Writing: Making Your Mark at the British Library

A landmark exhibition exploring 5,000 years of writing opens at the British Library in London this month – with smaller, pop-up exhibitions around the country.

From carved stone inscriptions, medieval manuscripts and early printed works to beautiful calligraphy, iconic fonts and emojis, Writing: Making Your Mark will deconstruct the act of writing and consider its future in the digital age.

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Writing: Making Your Mark

Beginning with the origins of writing in Mesopotamia, Egypt, China and the Americas, the exhibition will chart the evolution of writing through technology and innovation with examples from over 30 different writing systems, including Greek, Chinese and Arabic. 

Writing: Making Your Mark will explore how writing can be personal, functional, beautiful or political and will challenge our preconceptions of what writing is through examples of writing as art, expression and instruction.

Works by famous hands, such as the final diary entry by Scott of the Antarctic and James Joyce’s autograph notes for Ulysses, will sit alongside tools belonging to unknown everyday people, including early 19th century Burmese tattooing instruments and modern reed pens, which will be seen in new light. 

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Mozart’s catalogue of his complete musical works from 1784-91 c British Library

Many items will be going on display for the first time and exhibition highlights include:

  • An 1,800-year-old ancient wax tablet containing a schoolchild’s homework as they struggle to learn their Greek letters
  • The first book printed in England, Caxton’s 1476-7 printing of the Canterbury Tales
  • A 60,000 strong petition from 1905 protesting against the first partition of Bengal, signed in Bengali and English
  • Tools including styluses, brushes, quill pens, ball-point pens, typewriters and computers
  • Mozart’s catalogue of his complete musical works from 1784-91, featuring his handwriting and musical notation
  • Alexander Fleming’s autograph notebook recording his discovery of penicillin from 1928
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Schoolchild’s homework in Greek on a wax tablet c British Library

Adrian Edwards, lead curator of Writing: Making Your Mark at the British Library, said: “From hieroglyph to emoji and clay tablet to digital, Writing: Making Your Mark will demonstrate how writing is so much more than words on the page – it is how we communicate across time and space, how we express ourselves, and how we lay down our collective memory.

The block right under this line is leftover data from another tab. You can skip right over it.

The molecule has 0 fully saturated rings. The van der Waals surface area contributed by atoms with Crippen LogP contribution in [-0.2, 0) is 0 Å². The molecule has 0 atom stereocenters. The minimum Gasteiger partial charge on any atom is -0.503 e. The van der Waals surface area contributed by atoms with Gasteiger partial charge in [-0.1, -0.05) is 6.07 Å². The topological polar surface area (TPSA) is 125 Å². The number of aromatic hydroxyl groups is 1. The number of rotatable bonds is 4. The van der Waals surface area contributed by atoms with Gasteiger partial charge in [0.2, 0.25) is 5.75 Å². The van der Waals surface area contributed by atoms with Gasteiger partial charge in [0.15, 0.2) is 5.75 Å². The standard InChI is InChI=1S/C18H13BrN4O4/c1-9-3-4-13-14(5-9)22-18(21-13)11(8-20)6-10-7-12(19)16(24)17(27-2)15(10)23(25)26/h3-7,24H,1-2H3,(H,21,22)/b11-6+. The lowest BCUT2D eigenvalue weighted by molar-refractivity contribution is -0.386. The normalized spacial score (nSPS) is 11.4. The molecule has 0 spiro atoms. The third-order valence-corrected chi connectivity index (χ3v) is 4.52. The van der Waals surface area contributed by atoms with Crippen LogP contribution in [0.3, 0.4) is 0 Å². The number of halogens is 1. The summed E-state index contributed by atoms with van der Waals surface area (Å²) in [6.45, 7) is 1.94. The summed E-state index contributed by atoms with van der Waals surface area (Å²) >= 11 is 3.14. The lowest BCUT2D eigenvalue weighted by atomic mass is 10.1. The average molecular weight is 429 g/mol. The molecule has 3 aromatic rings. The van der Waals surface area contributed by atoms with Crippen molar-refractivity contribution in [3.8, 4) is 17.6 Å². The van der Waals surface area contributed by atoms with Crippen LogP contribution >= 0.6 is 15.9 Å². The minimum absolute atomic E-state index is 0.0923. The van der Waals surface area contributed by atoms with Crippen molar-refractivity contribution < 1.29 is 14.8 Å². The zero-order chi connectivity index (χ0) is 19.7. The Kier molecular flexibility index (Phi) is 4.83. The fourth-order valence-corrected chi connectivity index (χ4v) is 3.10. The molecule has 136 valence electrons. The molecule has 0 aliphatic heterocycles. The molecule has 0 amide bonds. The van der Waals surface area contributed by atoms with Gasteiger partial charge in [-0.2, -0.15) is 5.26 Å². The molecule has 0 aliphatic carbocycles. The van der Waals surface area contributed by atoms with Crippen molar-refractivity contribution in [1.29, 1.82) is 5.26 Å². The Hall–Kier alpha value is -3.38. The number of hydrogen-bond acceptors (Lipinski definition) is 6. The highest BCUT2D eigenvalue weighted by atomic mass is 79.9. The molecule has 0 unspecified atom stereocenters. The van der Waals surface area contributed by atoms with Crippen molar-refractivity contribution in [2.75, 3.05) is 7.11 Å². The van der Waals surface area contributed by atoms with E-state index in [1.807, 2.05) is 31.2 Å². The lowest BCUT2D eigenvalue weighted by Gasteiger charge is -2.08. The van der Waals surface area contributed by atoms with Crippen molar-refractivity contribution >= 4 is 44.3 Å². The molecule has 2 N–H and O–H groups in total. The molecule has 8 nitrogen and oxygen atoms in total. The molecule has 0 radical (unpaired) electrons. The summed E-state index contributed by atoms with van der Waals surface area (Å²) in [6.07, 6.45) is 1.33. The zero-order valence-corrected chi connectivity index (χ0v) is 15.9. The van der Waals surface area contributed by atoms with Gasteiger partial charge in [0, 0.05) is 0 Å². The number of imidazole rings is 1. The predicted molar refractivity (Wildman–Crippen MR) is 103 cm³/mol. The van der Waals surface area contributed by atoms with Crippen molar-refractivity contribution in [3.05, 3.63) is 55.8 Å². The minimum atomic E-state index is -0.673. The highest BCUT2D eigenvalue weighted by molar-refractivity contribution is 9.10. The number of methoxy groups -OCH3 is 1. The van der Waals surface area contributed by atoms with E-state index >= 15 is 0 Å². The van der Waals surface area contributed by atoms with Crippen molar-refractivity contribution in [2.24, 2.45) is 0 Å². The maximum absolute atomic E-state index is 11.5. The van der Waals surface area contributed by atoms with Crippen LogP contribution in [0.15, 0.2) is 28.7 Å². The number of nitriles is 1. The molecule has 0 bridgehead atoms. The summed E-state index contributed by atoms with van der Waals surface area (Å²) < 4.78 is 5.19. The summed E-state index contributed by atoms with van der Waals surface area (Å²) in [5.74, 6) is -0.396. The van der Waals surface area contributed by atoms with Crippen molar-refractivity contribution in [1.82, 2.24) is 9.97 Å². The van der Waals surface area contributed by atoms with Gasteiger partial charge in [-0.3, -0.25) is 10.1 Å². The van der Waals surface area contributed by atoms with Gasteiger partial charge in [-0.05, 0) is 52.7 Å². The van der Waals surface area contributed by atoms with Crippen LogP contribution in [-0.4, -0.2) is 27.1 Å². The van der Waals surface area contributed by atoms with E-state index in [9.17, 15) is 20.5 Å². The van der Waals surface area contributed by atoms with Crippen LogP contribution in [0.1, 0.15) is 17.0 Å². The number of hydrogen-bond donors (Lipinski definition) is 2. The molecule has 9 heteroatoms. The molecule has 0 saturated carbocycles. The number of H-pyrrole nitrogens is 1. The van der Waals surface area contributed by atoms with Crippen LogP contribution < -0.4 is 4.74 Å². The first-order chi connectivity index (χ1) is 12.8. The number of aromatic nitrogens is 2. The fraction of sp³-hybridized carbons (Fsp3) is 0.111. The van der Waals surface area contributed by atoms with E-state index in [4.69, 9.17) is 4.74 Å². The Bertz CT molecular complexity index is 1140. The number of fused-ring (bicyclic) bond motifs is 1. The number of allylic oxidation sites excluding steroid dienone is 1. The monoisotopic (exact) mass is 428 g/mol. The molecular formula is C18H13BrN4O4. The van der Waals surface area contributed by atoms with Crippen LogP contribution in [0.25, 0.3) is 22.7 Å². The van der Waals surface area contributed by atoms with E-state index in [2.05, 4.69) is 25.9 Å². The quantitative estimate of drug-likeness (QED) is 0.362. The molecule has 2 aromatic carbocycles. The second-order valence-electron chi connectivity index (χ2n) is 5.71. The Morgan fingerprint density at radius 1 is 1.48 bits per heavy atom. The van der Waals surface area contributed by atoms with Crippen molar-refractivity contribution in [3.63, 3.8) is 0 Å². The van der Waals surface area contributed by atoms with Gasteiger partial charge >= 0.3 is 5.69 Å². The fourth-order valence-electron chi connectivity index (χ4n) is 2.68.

“We hope that visitors will consider their own relationship with writing in the digital age and reflect on whether we will abandon pens and keyboards in favour of voice-activated machine writing and video messaging, or continue to carry the legacy of ancient times with us.”

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Petition against partition of Bengal c British Library

Pop-up exhibitions around the UK

Writing: Making Your Mark will launch simultaneously in over 20 partner libraries around the UK, through the Living Knowledge Network.

From Belfast and Norwich to Exeter and Edinburgh, the family-focused pop up displays will encourage libraries to respond to the themes of the exhibition with material from their own archives as well as through local events programmes, enabling visitors to engage in a nationwide conversation on the origins, means and future of writing. 

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Caxton’s Canterbury Tales c British Library

This simultaneous launch will build on the success of the first Living Knowledge Network display, which was based on the British Library’s Harry Potter: A History of Magic exhibition and welcomed over 775,000 visitors in 2017/18.

The Living Knowledge Network is an innovative partnership, in collaboration with the National Library of Scotland and the National Library of Wales, which shares resources, skills and ideas, promoting the enduring values of libraries in the 21st century and reinforcing the idea of the library as a transformative and accessible public asset.k

Accompanying book

Writing: Making Your Mark at the British Library will be accompanied by a richly-illustrated book celebrating the act of writing from across the globe, available in hardback and paperback from the British Library shop and all good bookstores.

There will be a programme of events inspired by the exhibition, which runs from Friday, April 26 to Tuesday, August 27, 2019.

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